WebOS gets a bad rap (5, Interesting)

Junta (36770) | more than 4 years ago | (#32316184)

To 'root' my pre on the first day involved only downloading the official development platform from Palm for Linux. I didn't have to go to Windows or OSX or wait for someone in the community to 'jailbreak'. Meanwhile, Android phones from most manufacturers take a few weeks for the community to jailbreak before the fun begins. I'd rather go with a platform where the manufacturer blatantly allows the users the power Palm does. I find it ironic as the base platform is more closed in theory, but in practice is a bit more amenable to hacking.

Though I'm personally not enthused about their HTML5/Javascript 'premiere' approach to applications, I do like the simplicity of SDL/GL/C code to develop other apps.

As a user, I find WebOS' current interface a bit slicker on the multitasking front.

Of course, all this said I don't think I'll ever be interested in a tablet. It's in a useless spot for me of not being as useful as a laptop yet not as convenient as my 'phone'.

Re:WebOS gets a bad rap (1)

s73v3r (963317) | more than 4 years ago | (#32316368)

I heard how easy it was to root a Pre, and thought it was kinda cool. You think HP is going to continue that, though?

Re:WebOS gets a bad rap (4, Insightful)

fuzzyfuzzyfungus (1223518) | more than 4 years ago | (#32316764)

They might be control freaks just for the hell of it; but it would arguably be a quite irrational act on their part.

If you are Apple, and have a potent mix of good marketshare and unbeatable mindshare, you can get away with pissing people off, if you think that it is in your interest.

If you are a carrier, trying to whip every last nickel out of your "2 year contract and stiff ETF" serfs, you don't have to care, you're the phone company.

If, on the other hand, you've just spent 1.2billion on a nice, but rather getting hammered in the marketplace, OS, it probably isn't a good time to upset that OS's most enthusiastic fanboys and developers.

If they decide that prospective commercial developers want a War On Piracy(tm), or if they ink some sort of ghastly "Premium Content" deal, any amount of evil is possible; but so long as they are focused on "not losing", they should remain fairly cooperative.

Re:WebOS gets a bad rap (4, Insightful)

gig (78408) | more than 4 years ago | (#32317726)

> you can get away with pissing people off

The number of iPhone users who are unhappy they can't root their phone is so small as to not be measurable. On the other hand, the number of iPhone administrators who are happy that users can't root their phones and neither can malicious interlopers is fairly high.

So an un-rootable phone is indeed a feature.

Re:WebOS gets a bad rap (2, Insightful)

fuzzyfuzzyfungus (1223518) | more than 4 years ago | (#32318064)

Given that the quoted percentage of iDevices that are actually jailbroken tends to float between 5 and 10 percent(depending on how recently there has been a not-yet-jailbroken update, and how desirable that update is) "so small as to not be measurable" seems implausible.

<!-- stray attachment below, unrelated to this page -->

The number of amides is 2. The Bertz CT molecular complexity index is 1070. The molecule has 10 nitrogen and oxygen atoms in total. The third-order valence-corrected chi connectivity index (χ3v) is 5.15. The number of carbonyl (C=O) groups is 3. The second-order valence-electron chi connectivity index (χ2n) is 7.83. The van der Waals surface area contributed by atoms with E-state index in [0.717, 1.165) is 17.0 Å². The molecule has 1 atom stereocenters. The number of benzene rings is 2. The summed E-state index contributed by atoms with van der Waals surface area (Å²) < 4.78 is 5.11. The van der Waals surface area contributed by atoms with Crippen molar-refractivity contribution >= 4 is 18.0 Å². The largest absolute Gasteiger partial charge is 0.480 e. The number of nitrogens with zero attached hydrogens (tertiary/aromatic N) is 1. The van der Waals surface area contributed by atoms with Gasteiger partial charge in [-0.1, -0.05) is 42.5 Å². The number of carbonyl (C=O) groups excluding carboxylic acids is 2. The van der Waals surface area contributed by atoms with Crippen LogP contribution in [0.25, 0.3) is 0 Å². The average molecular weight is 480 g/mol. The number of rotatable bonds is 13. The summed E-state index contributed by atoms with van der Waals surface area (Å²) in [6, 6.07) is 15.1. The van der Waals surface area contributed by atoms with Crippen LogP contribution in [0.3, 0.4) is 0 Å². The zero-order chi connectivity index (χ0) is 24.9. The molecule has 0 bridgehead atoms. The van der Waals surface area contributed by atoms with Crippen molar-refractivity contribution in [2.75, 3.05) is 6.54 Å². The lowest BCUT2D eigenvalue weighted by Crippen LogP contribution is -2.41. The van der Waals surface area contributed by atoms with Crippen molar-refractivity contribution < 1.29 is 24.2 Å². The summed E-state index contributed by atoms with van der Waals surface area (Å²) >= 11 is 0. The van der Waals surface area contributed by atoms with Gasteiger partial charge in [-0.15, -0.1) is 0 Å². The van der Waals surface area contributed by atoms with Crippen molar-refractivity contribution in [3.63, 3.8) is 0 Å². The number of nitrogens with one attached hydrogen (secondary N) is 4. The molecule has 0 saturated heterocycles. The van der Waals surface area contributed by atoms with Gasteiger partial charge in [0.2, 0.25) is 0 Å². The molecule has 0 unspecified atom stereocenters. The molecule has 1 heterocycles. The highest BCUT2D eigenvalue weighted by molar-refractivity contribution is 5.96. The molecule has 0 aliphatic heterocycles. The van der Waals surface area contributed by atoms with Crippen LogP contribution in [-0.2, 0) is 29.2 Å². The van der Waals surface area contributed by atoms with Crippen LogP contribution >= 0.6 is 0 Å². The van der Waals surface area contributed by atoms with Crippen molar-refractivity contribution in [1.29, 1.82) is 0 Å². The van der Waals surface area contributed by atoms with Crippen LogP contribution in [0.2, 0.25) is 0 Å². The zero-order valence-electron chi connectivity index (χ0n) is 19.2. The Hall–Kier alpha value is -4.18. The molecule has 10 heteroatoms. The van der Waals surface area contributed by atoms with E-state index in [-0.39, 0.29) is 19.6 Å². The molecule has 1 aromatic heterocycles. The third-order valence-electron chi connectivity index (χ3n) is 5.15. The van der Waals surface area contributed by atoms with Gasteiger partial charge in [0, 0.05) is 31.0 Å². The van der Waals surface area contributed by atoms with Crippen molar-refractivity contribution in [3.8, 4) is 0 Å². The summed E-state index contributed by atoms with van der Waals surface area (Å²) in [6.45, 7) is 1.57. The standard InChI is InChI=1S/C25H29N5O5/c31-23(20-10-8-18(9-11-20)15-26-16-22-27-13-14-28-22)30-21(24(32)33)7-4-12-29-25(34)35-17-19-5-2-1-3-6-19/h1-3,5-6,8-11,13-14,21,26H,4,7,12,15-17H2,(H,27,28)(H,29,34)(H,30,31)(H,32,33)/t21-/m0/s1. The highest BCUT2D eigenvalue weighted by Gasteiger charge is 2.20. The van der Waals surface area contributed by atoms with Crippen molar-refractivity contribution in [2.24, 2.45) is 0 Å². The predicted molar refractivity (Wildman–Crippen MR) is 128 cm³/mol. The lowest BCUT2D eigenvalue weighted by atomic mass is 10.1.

More to the point, though, there has definitely been some high-profile bitching from various developers, some of them fairly notable. That is exactly the sort of thing that you can get away with if you are well positioned(What're you going to do about it, huh? Go write for Windows mobile?) but have to pay attention to if you aren't.

Re:Android please (1)

contrapunctus (907549) | more than 4 years ago | (#32317872)

Waiting for someone to make a good quality, aesthetically-pleasing and ergonomic tablet with Android as its OS. No tablet for me until then.

Here you go http://wetab.mobi/en [wetab.mobi]

After buying? (1)

skine (1524819) | more than 4 years ago | (#32315802)

Apparently nobody bothered to read the first sentence of the article.

"Ever since HP announced plans to acquire Palm a few weeks ago[...]"

Re:After buying? (0)

Anonymous Coward | more than 4 years ago | (#32315868)

Posted on Friday, May 21st, 2010, 10:01 am by Brad Linder

Re:After buying? (1)

TheKidWho (705796) | more than 4 years ago | (#32315896)

by Anonymous Coward on Sunday May 23, @02:44PM

Best of both worlds (3, Interesting)

alvinrod (889928) | more than 4 years ago | (#32315926)

Will be interesting to see what kind of approach HP takes with WebOS. They're in a unique position where they might have the best of both the iPad and Android tablet worlds in that they can provide a much more open experience akin to Android, but still be able to achieve the advantages Apple has from designing both the software and the hardware. Will be interesting to see how it all shakes out.

Re:Best of both worlds (1)

macshit (157376) | more than 4 years ago | (#32317050)

Will be interesting to see what kind of approach HP takes with WebOS. They're in a unique position where they might have the best of both the iPad and Android tablet worlds in that they can provide a much more open experience akin to Android, but still be able to achieve the advantages Apple has from designing both the software and the hardware.